The Colin Kaepernick Debate
Last Season, San Francisco 49ers quarterback Colin Kaepernick started a widespread movement to bring attention to police brutality and the systematic oppression of minorities in the United States by refusing to stand for the national anthem. Simultaneously, he launched himself into the center of a polarizing conversation over the state of race relations in the country, and the meaning of patriotism.
Fast forward to 2017 and Colin Kaepernick is now unemployed and not even signed as a backup QB in the NFL.
Has the NFL Black Balled Colin Kaepernick?
To be clear Kaepernick managed the 17th-best quarterback rating last season among starters while coming back from injury. His touchdown percentage was 13th best, better than Washington’s Kirk Cousins, who wound up in the Pro Bowl and with a new franchise-tag contract worth $24 million this season. His interception percentage was sixth, just behind Aaron Rodgers and just ahead of MVP Matt Ryan. And Kaepernick did all of that on a team that was abysmal because of disarray in its ownership and front office, as well as its sidelines.
Kaepernick, not yet 30, was not without failure on the field. His yards per attempted pass was in the bottom third of the league, but so was Eli Manning’s. He was one of just six starting quarterbacks not to achieve at least a 60 percent completion rate. Yet, 37-year-old Josh McCown, who completed just 54.5 percent of his passes last season and posted an anemic passer rating of 72.3, was awarded a new contract earlier this week by the New York Jets.
Truth is, Kaepernick’s numbers have nothing to do with what entering Thursday became his 4th week of unemployment in the league. However what has everything to do with his predicament is optics, the same one that ultimately derailed other African American athletes, for example Craig Hodges.
Call it audaciousness. It wasn’t just that Kaepernick last season dramatically protested the extrajudicial killings of mostly unarmed black men in this country by police who rarely get charged for their actions, let alone prosecuted or convicted. It was that he chose the anthem as his platform. By kneeling during its rendition, he appeared to mar the package of patriotism the NFL put together over the last half century that helped it overtake baseball as America’s sporting pastime. The NFL juxtaposed itself to the urban sports of baseball and basketball. It became the sport of America’s burgeoning suburbs, where many white families sought solace from rebellion in big cities. As a result, the NFL became the sport of middle- and working-class white America, whose distaste for Kaepernick’s pro-#BlackLivesMatter, apparent anti-police stance, was summed up Monday night in Louisville by the new president who carried most of that NFL demographic.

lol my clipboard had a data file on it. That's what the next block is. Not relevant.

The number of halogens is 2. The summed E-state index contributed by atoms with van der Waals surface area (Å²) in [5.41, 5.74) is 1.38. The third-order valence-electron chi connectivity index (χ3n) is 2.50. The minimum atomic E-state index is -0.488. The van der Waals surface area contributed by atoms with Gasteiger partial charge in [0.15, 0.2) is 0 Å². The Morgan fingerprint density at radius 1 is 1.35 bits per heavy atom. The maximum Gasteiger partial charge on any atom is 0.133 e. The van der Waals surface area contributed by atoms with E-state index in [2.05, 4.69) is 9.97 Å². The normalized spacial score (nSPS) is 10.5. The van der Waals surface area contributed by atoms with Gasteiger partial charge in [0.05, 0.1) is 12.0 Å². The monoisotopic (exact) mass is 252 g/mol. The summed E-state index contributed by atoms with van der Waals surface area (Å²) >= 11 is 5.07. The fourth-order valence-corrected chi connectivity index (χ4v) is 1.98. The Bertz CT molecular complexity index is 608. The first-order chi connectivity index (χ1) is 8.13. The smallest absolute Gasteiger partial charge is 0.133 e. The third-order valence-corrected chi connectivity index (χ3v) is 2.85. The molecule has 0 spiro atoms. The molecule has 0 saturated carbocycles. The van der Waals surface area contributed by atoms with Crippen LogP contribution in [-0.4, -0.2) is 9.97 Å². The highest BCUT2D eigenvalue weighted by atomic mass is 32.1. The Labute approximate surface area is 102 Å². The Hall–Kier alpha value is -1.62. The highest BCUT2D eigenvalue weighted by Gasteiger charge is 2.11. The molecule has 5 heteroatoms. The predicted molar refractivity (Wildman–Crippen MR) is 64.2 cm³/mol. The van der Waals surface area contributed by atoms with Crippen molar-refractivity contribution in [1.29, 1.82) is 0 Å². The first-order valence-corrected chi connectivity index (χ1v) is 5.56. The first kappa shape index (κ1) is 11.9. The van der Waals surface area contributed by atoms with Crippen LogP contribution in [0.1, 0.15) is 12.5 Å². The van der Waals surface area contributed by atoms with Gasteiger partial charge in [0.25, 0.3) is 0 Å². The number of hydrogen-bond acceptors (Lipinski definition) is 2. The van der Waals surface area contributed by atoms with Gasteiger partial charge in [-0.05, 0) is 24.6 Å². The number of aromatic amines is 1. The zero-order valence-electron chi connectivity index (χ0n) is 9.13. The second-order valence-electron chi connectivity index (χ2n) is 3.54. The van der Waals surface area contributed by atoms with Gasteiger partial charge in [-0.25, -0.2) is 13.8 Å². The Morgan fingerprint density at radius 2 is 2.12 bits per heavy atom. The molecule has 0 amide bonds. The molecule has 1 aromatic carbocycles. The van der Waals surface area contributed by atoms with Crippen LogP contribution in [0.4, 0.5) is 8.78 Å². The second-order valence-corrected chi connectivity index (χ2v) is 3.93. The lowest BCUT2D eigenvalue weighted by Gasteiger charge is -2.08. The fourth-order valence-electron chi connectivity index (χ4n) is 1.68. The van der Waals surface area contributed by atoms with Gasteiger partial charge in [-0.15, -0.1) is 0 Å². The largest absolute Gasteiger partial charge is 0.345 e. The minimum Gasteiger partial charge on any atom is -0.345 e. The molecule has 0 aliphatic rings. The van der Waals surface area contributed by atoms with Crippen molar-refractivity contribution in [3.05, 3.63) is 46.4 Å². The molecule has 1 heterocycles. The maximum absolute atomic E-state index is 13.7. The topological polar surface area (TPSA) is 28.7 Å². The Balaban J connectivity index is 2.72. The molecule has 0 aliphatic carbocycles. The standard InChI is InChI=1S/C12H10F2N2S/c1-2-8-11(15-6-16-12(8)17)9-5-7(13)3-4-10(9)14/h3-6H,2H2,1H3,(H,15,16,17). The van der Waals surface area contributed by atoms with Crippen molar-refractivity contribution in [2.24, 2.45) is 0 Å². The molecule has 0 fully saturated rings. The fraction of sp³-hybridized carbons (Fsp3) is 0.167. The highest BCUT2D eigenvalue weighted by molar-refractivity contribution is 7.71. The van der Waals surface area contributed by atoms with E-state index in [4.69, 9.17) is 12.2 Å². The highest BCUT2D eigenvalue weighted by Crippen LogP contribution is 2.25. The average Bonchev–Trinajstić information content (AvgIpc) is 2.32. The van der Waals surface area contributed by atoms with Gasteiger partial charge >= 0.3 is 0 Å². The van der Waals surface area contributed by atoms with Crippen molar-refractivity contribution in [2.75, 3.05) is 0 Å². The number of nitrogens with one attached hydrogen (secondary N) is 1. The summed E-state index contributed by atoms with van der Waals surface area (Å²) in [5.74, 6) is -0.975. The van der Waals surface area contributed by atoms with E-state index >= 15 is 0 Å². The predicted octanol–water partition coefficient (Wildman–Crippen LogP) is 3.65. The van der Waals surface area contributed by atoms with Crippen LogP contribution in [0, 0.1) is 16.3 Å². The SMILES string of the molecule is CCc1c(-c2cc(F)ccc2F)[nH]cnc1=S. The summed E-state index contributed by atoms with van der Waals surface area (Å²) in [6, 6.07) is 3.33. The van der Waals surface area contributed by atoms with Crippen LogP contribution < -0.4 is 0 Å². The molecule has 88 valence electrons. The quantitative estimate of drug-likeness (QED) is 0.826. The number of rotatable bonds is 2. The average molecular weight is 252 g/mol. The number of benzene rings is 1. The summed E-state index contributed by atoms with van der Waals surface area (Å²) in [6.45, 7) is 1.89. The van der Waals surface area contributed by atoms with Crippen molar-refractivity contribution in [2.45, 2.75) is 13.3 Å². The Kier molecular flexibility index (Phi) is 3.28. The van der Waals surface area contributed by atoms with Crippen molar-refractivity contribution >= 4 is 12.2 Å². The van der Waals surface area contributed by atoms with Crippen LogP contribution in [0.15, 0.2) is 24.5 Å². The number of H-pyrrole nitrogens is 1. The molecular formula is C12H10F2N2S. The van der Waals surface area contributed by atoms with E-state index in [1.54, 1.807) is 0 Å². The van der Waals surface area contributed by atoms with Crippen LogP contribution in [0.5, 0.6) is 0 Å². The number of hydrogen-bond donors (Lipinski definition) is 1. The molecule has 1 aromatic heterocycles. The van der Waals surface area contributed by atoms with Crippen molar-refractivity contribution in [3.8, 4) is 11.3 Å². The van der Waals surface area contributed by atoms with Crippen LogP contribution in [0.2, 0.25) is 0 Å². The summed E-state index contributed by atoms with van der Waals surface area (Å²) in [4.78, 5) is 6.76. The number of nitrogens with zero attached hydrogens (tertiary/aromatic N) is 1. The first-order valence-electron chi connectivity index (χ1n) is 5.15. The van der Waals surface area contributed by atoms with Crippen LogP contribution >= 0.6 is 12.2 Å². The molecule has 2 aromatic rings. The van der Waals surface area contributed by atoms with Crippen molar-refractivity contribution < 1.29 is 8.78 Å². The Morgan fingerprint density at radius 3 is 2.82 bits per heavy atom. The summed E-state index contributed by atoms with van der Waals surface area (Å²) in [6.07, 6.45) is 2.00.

“Your San Francisco quarterback, I’m sure nobody ever heard of him,” President Trump said of the NFL player who made transcendent news last season. “There was an article recently, it’s reported, that NFL owners don’t want to pick him up because they don’t want to get a nasty tweet from Donald Trump. Can you believe that?”
What I can believe is that the NFL’s coldness toward Kaepernick is not accidental or rooted in analytics, advanced or otherwise. It may not have come down directly from commissioner Roger Goodell’s office, or up from the owners but is some way shape or form is clear to the public eye, it in fact exists.
But the NFL doesn’t have a rule like the NBA’s H-2 under Player/Team Conduct and Dress that demands: “Players, coaches and trainers are to stand and line up in a dignified posture along the sidelines or on the foul line during the playing of the National Anthem.” As a result, a stiff arm in free agency was the only punishment for Kaepernick available to the NFL for his remonstration during its game’s manufactured opening.
Kaepernick is being made an example of by the NFL not unlike Hodges was in the NBA for his fearless departure from the prescribed behavior of athletes, particularly those of color.
It doesn’t matter that there are laws, rooted in freedom of speech, in some places in this country that protect employees from punishment by their employers due to their political views or activities. Washington, D.C., is one such place. California, where Kaepernick played since entering the league as a rookie in 2011, is another. What Kaepernick dared to do was bold and brave, however the NFL may view it as dipping your pen in the company ink.
Unless and until Kaepernick is back in the league under a contract commensurate with his résumé, blackballing is football’s payback